Taxi and bus drivers used to the old transit system haven't gotten far with their protest against changes.
  • Taxi and bus drivers used to the old transit system haven't gotten far with their protest against changes.
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"I have no idea what is going on," Enrique Sanchez, a taxi coordinator, told me last week when I inquired about the plans for taxi drivers to strike in Tijuana. "The director instructed us to write the messages [against the government] on our windows, then all the taxis copied one another. But we are not really informed of what is going on. I am not afraid of modernization, I just don't want the government to monopolize the industry."

For over a week, taxis de ruta (taxis who are part of a collective) have expressed themselves against the alleged corrupt government of Tijuana mayor Jorge Astiazarán. Among the (translated) messages are, "respect our patrimony corrupt government” and "Astiazarán is transportation Hitler." Taxis threatened to strike and block the streets on Monday, April 4th, but nothing happened.

I asked several drivers in the downtown area to explain why are they comparing the mayor to Hitler and what was the purpose of the messages. Most refused to speak to me or said they knew nothing of the matter. Sanchez, who has been working in the taxi industry for 11 years, did not want to talk to me at first and told me to wait for his superior. After waiting for an hour, his boss hadn’t arrived, so he opened up with his concerns.

"Each taxi de ruta supports up to four families: the driver, his relief, the coordinator, and the owner of the plates [vehicle license]," Sanchez said. "The government wants to take over the taxi industry and control it. They want to be paid 1500 pesos per vehicle a week and implement an electronic card payment. Where would that leave me? A lot of people will lose their jobs."

The mayor, who is with the PRI political party, got plenty of taxista support when he campaigned a couple years ago. Taxi drivers usually are avid supporters of PRI or PAN, since most of their bosses are affiliated with one or the other party.

But since the arrival of Uber in Tijuana over a year ago, taxis have been struggling to hang on to their domain. Also, tijuanenses have demanded better transportation: the city's system is rated as the most expensive and most inefficient in Mexico.

Taxis usually are not individually owned, but controlled by syndicates. The leader of each syndicate typically owns all the vehicles and permits and is the one who profits from the low quality but expensive service. Leaders often have close ties to political leaders and reputedly treat their employees poorly. Taxista bosses are commonly referred to as mafiosos.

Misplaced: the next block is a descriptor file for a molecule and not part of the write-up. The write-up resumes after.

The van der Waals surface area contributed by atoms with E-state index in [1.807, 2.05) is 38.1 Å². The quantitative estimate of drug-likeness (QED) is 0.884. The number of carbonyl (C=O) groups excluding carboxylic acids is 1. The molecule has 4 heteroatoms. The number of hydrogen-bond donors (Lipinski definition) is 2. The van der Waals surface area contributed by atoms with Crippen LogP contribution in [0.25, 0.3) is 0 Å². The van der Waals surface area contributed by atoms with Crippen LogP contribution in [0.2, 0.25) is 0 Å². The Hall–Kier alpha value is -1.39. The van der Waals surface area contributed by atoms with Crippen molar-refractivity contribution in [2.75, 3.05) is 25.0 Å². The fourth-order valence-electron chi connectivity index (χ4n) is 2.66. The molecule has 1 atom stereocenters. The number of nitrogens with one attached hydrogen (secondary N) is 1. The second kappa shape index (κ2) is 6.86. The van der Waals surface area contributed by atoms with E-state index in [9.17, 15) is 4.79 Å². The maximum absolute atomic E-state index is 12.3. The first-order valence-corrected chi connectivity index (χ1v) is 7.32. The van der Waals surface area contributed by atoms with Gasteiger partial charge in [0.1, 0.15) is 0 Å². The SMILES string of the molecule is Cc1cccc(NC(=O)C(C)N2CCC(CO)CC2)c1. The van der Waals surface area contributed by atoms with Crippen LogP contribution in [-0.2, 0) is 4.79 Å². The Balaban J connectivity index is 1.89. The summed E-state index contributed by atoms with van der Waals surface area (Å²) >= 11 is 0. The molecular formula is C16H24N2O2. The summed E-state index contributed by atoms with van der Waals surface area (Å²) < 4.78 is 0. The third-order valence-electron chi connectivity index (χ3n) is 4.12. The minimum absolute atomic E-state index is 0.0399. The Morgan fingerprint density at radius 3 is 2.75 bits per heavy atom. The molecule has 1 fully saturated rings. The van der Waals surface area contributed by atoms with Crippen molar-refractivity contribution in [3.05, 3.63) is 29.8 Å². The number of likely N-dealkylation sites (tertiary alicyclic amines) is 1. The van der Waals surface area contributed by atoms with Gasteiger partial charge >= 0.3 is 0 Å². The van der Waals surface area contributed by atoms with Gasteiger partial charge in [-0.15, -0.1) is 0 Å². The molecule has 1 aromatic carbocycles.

Taxistas, with the government on their side, tried to get rid of Uber. But public outcry demanded Uber be allowed to operate in order to have better transportation service. Tijuanenses are tired of riding in poor conditions, in some cases sitting on buckets that function as seats and often relying on drivers who don’t follow signals and drive aggressively.

The battle against Uber was lost, but the war over the future of public transit continues. Taxistas are now fighting against a new set of rules established by the government to improve the transit system and the construction of a new rapid-transit bus system.

The project, named SITT (Sistema Integral de Transporte Tijuana), was created in 2012, announced in 2015, and is now being implemented. Modern bus lines, bus platforms, and coordinated schedules are planned.

New rules will change the names from taxi libre to taxi básico; and instead of taxi de ruta, it will be called taxi colectivo. Drivers will be required to wear a uniform and to accept electronic payment similar to San Diego’s Metropolitan Transit District card. The changes will also require vehicles to be modernized, including the implementation of an app similar to Uber's.

Perhaps most importantly, there will be regulations that make clear who the taxi permit holders are. Tijuana’s Dirección de Vialidad y Transporte (the roads and transportation authority) has issued an average of 70 infraction tickets a day to public-transit operators and removed 178 vehicles for not having proper documentation.

All the changes prompted taxistas to compare Astiazarán to Hitler, even though city hall has belied those statements, offering to have a dialogue with taxistas without the threats of strikes and/or blockades.

Though the strike that was scheduled for last Monday didn’t happen, taxistas say they will march in protest. They just don’t know when.

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